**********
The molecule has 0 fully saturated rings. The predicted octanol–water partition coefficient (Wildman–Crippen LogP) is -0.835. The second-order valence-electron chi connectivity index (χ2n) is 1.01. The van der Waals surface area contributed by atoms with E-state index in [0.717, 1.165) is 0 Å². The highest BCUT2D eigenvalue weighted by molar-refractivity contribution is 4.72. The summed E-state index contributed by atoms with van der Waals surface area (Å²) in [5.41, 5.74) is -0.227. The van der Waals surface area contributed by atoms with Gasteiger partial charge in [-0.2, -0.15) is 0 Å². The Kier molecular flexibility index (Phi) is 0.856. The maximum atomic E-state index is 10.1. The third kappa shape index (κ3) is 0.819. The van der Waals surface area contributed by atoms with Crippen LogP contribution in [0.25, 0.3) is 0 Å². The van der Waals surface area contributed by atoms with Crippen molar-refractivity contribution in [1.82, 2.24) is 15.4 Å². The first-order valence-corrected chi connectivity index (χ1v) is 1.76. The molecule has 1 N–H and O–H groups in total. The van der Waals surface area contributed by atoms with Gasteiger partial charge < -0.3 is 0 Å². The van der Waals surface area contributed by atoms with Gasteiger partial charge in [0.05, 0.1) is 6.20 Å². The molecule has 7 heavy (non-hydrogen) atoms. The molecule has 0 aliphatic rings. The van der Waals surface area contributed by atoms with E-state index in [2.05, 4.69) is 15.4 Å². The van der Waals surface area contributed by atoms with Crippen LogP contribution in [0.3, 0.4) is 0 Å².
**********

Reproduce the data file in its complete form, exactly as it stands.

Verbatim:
The molecule has 0 fully saturated rings. The predicted octanol–water partition coefficient (Wildman–Crippen LogP) is -0.835. The second-order valence-electron chi connectivity index (χ2n) is 1.01. The van der Waals surface area contributed by atoms with E-state index in [0.717, 1.165) is 0 Å². The highest BCUT2D eigenvalue weighted by molar-refractivity contribution is 4.72. The summed E-state index contributed by atoms with van der Waals surface area (Å²) in [5.41, 5.74) is -0.227. The van der Waals surface area contributed by atoms with Gasteiger partial charge in [-0.2, -0.15) is 0 Å². The Kier molecular flexibility index (Phi) is 0.856. The maximum atomic E-state index is 10.1. The third kappa shape index (κ3) is 0.819. The van der Waals surface area contributed by atoms with Crippen LogP contribution in [0.25, 0.3) is 0 Å². The van der Waals surface area contributed by atoms with Crippen molar-refractivity contribution in [1.82, 2.24) is 15.4 Å². The first-order valence-corrected chi connectivity index (χ1v) is 1.76. The molecule has 1 N–H and O–H groups in total. The van der Waals surface area contributed by atoms with Gasteiger partial charge < -0.3 is 0 Å². The van der Waals surface area contributed by atoms with Gasteiger partial charge in [0.05, 0.1) is 6.20 Å². The molecule has 7 heavy (non-hydrogen) atoms. The molecule has 0 aliphatic rings. The van der Waals surface area contributed by atoms with E-state index in [2.05, 4.69) is 15.4 Å². The van der Waals surface area contributed by atoms with Crippen LogP contribution in [0.3, 0.4) is 0 Å².